New chemistry transforms cancer vaccine (2013)
A new kind of chemistry that dramatically simplifies the manufacture of cancer vaccines was created this year by Honours student Tom Wright.
In 2013, immune therapy for cancer was a very hot topic in cancer medicine. The first clinical trials showing immune therapy could benefit large numbers of patients have led to predictions that immune therapy will eventually become routine for cancer patients.
As part of its immune therapy programme, the MWC, with support from the Health Research Council, has been developing new vaccines for cancer patients that aim to stimulate the immune system to attack cancer cells. These vaccine molecules are made in a modular system. Molecules that stimulate the immune system are “clicked” together with molecules that mimic those found in cancer cells. When these combined molecules are injected they stimulate immune cells to seek out and destroy cancer cells bearing the molecule that was in the vaccine.
MWC investigator Professor Margaret Brimble supervised Tom Wright’s research project in the School of Chemical Sciences at the University of Auckland. “In this project we were thinking about translation of our work to patients up front – molecules we’d be able to manufacture ourselves for use in clinical trials,” she says. “Tom developed a simple and elegant new method for joining the immune stimulant with the cancer molecule. And the very simplicity of the method makes it much easier to manufacture the molecules safely for clinical trials. Tom came up with a very clever solution to the challenge.”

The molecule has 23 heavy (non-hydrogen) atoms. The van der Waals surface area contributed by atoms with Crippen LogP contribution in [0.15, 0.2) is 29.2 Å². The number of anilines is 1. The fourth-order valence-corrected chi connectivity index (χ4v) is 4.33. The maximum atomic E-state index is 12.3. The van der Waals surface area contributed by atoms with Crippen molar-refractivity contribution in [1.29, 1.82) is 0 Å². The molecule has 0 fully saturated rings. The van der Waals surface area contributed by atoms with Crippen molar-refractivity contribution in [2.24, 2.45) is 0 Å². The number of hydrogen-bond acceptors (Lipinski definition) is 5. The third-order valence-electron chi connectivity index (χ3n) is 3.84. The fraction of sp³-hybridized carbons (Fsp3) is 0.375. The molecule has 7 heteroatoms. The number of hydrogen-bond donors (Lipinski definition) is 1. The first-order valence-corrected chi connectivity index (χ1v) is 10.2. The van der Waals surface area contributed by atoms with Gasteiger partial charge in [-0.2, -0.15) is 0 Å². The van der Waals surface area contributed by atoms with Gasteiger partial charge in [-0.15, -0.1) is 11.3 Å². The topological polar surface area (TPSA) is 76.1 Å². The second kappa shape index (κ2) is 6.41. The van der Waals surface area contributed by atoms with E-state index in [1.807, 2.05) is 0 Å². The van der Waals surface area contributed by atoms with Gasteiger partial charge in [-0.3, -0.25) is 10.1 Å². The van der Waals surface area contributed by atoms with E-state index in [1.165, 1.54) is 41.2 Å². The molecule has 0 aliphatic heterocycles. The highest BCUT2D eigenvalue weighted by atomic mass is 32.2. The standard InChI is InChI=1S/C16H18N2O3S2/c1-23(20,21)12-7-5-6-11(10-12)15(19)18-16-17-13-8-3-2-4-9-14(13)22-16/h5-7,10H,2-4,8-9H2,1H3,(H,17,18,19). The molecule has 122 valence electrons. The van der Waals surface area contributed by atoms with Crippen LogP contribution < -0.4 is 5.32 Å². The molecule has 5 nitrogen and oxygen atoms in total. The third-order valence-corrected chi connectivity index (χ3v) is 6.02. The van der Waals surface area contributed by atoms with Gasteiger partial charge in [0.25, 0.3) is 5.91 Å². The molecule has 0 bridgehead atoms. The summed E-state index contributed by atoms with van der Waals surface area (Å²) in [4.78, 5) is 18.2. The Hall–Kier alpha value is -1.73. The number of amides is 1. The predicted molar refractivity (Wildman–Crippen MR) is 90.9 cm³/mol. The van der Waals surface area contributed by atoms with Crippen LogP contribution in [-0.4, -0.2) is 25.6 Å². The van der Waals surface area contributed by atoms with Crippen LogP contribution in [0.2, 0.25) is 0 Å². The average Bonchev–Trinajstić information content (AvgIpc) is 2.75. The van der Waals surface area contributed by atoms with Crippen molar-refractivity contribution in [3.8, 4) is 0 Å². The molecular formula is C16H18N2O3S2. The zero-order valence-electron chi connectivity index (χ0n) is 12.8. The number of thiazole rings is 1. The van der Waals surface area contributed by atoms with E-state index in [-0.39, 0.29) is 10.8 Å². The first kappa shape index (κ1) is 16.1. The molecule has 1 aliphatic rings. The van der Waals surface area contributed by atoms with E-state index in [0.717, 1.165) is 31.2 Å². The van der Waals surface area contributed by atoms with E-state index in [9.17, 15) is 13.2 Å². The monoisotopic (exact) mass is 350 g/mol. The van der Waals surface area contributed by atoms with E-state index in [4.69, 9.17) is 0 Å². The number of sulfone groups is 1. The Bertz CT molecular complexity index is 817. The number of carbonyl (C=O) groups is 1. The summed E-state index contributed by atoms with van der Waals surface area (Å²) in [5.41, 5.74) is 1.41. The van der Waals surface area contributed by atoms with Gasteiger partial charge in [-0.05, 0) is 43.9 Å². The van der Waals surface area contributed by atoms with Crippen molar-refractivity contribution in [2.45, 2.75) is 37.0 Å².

The work may soon be used in the clinic, as the University of Auckland’s peptide chemistry laboratory now has a dedicated facility to manufacture cancer vaccines at a standard suitable for clinical trials. “We’re now looking at different molecules to target in different cancers, and also at improving the technology for further gains, in both effectiveness and ease of manufacture,” Margaret says .
The initial work has already been published in Angewandte Chemie, one of the most prestigious journals in the field of chemistry. It has also led to the filing of a patent that will enable the technology to be taken to clinical trials.
Biological testing of the new molecules took place in the laboratory of MWC Director Professor Rod Dunbar. MWC Research Fellow Dr Anna Brooks developed new methods to test the compounds using human blood samples, which provided an immediate indication of the human immune response to these molecules. Tom worked with Anna and Dr Julie Macintosh to carry out many of the biological tests, learning practical biology as part of an inter-disciplinary project.
Tom is now in Oxford after winning a highly competitive Rutherford Foundation scholarship to fund his doctoral studies in chemistry. After such an outstanding start to his career, the MWC is understandably very keen to attract him back, following what will undoubtedly be a highly successful sojourn in the UK.
Feature image: Honours student Tom Wright.
Image courtesy of Pauline Curtis